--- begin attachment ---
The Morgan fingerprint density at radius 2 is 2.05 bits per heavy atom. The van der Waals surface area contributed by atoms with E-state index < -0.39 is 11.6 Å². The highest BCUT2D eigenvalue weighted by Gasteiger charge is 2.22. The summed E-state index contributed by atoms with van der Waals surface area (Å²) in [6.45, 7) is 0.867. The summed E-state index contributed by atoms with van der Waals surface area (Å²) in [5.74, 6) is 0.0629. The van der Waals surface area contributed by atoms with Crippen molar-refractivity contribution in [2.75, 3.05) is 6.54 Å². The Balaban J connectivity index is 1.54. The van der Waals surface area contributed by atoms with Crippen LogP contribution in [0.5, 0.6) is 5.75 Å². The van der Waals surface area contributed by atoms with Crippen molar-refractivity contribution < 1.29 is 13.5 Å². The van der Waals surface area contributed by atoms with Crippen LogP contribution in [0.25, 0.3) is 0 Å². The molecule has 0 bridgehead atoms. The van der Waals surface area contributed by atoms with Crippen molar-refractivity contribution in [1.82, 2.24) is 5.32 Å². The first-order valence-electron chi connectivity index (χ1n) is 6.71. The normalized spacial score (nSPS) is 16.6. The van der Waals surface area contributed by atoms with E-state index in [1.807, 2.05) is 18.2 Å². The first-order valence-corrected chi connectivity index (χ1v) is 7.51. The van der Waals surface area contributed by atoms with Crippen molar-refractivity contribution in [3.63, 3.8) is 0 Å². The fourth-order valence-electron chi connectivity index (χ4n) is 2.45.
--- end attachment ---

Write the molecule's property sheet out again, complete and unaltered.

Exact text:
The Morgan fingerprint density at radius 2 is 2.05 bits per heavy atom. The van der Waals surface area contributed by atoms with E-state index < -0.39 is 11.6 Å². The highest BCUT2D eigenvalue weighted by Gasteiger charge is 2.22. The summed E-state index contributed by atoms with van der Waals surface area (Å²) in [6.45, 7) is 0.867. The summed E-state index contributed by atoms with van der Waals surface area (Å²) in [5.74, 6) is 0.0629. The van der Waals surface area contributed by atoms with Crippen molar-refractivity contribution in [2.75, 3.05) is 6.54 Å². The Balaban J connectivity index is 1.54. The van der Waals surface area contributed by atoms with Crippen LogP contribution in [0.5, 0.6) is 5.75 Å². The van der Waals surface area contributed by atoms with Crippen molar-refractivity contribution < 1.29 is 13.5 Å². The van der Waals surface area contributed by atoms with Crippen LogP contribution in [0.25, 0.3) is 0 Å². The molecule has 0 bridgehead atoms. The van der Waals surface area contributed by atoms with Crippen molar-refractivity contribution in [1.82, 2.24) is 5.32 Å². The first-order valence-electron chi connectivity index (χ1n) is 6.71. The normalized spacial score (nSPS) is 16.6. The van der Waals surface area contributed by atoms with E-state index in [1.807, 2.05) is 18.2 Å². The first-order valence-corrected chi connectivity index (χ1v) is 7.51. The van der Waals surface area contributed by atoms with Crippen molar-refractivity contribution in [3.63, 3.8) is 0 Å². The fourth-order valence-electron chi connectivity index (χ4n) is 2.45.